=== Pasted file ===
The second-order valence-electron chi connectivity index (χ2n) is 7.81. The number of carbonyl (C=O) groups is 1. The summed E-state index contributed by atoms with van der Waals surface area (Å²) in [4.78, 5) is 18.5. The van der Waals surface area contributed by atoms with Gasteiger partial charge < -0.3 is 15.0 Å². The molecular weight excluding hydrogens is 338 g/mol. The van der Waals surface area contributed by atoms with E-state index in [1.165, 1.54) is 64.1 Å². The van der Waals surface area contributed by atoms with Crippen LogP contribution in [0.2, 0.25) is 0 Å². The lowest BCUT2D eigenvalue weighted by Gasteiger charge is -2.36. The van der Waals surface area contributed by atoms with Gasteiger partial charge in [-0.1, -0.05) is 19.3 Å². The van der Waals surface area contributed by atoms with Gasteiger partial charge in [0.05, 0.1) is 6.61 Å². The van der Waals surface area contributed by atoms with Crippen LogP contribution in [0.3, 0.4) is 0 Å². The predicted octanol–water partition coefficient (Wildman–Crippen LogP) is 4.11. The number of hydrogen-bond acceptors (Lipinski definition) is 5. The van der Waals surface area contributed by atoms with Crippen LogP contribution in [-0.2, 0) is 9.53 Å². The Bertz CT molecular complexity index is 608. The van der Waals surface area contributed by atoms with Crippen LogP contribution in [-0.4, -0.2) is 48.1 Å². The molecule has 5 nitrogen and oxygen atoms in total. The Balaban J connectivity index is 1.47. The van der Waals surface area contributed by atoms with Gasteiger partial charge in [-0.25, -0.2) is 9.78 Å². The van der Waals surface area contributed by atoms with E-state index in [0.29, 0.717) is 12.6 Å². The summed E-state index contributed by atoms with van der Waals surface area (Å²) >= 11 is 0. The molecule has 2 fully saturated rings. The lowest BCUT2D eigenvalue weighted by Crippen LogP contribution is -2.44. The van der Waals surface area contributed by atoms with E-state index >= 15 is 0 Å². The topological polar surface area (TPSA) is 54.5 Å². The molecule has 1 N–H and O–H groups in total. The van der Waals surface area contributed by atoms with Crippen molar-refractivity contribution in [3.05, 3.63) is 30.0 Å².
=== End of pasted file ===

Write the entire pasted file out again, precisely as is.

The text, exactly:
The second-order valence-electron chi connectivity index (χ2n) is 7.81. The number of carbonyl (C=O) groups is 1. The summed E-state index contributed by atoms with van der Waals surface area (Å²) in [4.78, 5) is 18.5. The van der Waals surface area contributed by atoms with Gasteiger partial charge < -0.3 is 15.0 Å². The molecular weight excluding hydrogens is 338 g/mol. The van der Waals surface area contributed by atoms with E-state index in [1.165, 1.54) is 64.1 Å². The van der Waals surface area contributed by atoms with Crippen LogP contribution in [0.2, 0.25) is 0 Å². The lowest BCUT2D eigenvalue weighted by Gasteiger charge is -2.36. The van der Waals surface area contributed by atoms with Gasteiger partial charge in [-0.1, -0.05) is 19.3 Å². The van der Waals surface area contributed by atoms with Gasteiger partial charge in [0.05, 0.1) is 6.61 Å². The van der Waals surface area contributed by atoms with Crippen LogP contribution in [0.3, 0.4) is 0 Å². The predicted octanol–water partition coefficient (Wildman–Crippen LogP) is 4.11. The number of hydrogen-bond acceptors (Lipinski definition) is 5. The van der Waals surface area contributed by atoms with Crippen LogP contribution in [-0.2, 0) is 9.53 Å². The Bertz CT molecular complexity index is 608. The van der Waals surface area contributed by atoms with Crippen LogP contribution in [-0.4, -0.2) is 48.1 Å². The molecule has 5 nitrogen and oxygen atoms in total. The Balaban J connectivity index is 1.47. The van der Waals surface area contributed by atoms with Gasteiger partial charge in [-0.25, -0.2) is 9.78 Å². The van der Waals surface area contributed by atoms with E-state index in [0.29, 0.717) is 12.6 Å². The summed E-state index contributed by atoms with van der Waals surface area (Å²) >= 11 is 0. The molecule has 2 fully saturated rings. The lowest BCUT2D eigenvalue weighted by Crippen LogP contribution is -2.44. The van der Waals surface area contributed by atoms with E-state index >= 15 is 0 Å². The topological polar surface area (TPSA) is 54.5 Å². The molecule has 1 N–H and O–H groups in total. The van der Waals surface area contributed by atoms with Crippen molar-refractivity contribution in [3.05, 3.63) is 30.0 Å².